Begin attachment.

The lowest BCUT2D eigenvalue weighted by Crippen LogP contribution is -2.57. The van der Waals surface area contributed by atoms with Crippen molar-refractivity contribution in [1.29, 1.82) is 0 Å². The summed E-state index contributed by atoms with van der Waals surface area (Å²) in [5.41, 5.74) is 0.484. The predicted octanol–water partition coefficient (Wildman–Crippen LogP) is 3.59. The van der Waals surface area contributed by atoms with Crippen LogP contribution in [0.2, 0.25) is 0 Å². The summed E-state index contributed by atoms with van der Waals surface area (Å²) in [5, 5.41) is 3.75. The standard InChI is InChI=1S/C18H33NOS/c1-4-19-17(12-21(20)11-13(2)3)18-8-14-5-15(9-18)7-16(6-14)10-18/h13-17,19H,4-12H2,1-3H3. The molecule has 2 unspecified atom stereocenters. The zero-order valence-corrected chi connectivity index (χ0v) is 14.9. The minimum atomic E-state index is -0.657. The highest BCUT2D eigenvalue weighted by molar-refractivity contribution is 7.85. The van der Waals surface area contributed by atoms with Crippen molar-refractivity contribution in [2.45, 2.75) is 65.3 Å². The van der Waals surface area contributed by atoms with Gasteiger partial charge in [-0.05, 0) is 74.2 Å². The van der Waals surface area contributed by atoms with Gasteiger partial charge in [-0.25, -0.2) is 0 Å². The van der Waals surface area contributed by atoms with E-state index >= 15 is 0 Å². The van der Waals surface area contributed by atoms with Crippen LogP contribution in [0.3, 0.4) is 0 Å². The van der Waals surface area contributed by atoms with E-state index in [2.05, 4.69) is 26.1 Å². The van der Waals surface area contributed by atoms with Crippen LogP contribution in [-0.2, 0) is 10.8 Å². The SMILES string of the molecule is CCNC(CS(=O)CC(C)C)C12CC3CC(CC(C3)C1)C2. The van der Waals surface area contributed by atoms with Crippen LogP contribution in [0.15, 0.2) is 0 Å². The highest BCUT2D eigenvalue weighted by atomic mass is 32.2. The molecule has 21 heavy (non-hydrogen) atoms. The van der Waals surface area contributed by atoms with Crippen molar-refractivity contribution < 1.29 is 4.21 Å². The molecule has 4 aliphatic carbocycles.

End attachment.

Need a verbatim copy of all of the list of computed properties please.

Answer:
The lowest BCUT2D eigenvalue weighted by Crippen LogP contribution is -2.57. The van der Waals surface area contributed by atoms with Crippen molar-refractivity contribution in [1.29, 1.82) is 0 Å². The summed E-state index contributed by atoms with van der Waals surface area (Å²) in [5.41, 5.74) is 0.484. The predicted octanol–water partition coefficient (Wildman–Crippen LogP) is 3.59. The van der Waals surface area contributed by atoms with Crippen LogP contribution in [0.2, 0.25) is 0 Å². The summed E-state index contributed by atoms with van der Waals surface area (Å²) in [5, 5.41) is 3.75. The standard InChI is InChI=1S/C18H33NOS/c1-4-19-17(12-21(20)11-13(2)3)18-8-14-5-15(9-18)7-16(6-14)10-18/h13-17,19H,4-12H2,1-3H3. The molecule has 2 unspecified atom stereocenters. The zero-order valence-corrected chi connectivity index (χ0v) is 14.9. The minimum atomic E-state index is -0.657. The highest BCUT2D eigenvalue weighted by molar-refractivity contribution is 7.85. The van der Waals surface area contributed by atoms with Crippen molar-refractivity contribution in [2.45, 2.75) is 65.3 Å². The van der Waals surface area contributed by atoms with Gasteiger partial charge in [-0.05, 0) is 74.2 Å². The van der Waals surface area contributed by atoms with Gasteiger partial charge in [-0.25, -0.2) is 0 Å². The van der Waals surface area contributed by atoms with E-state index >= 15 is 0 Å². The van der Waals surface area contributed by atoms with Crippen LogP contribution in [0.3, 0.4) is 0 Å². The van der Waals surface area contributed by atoms with E-state index in [2.05, 4.69) is 26.1 Å². The van der Waals surface area contributed by atoms with Crippen LogP contribution in [-0.2, 0) is 10.8 Å². The SMILES string of the molecule is CCNC(CS(=O)CC(C)C)C12CC3CC(CC(C3)C1)C2. The van der Waals surface area contributed by atoms with Crippen LogP contribution in [0.15, 0.2) is 0 Å². The highest BCUT2D eigenvalue weighted by atomic mass is 32.2. The molecule has 21 heavy (non-hydrogen) atoms. The van der Waals surface area contributed by atoms with Crippen molar-refractivity contribution < 1.29 is 4.21 Å². The molecule has 4 aliphatic carbocycles.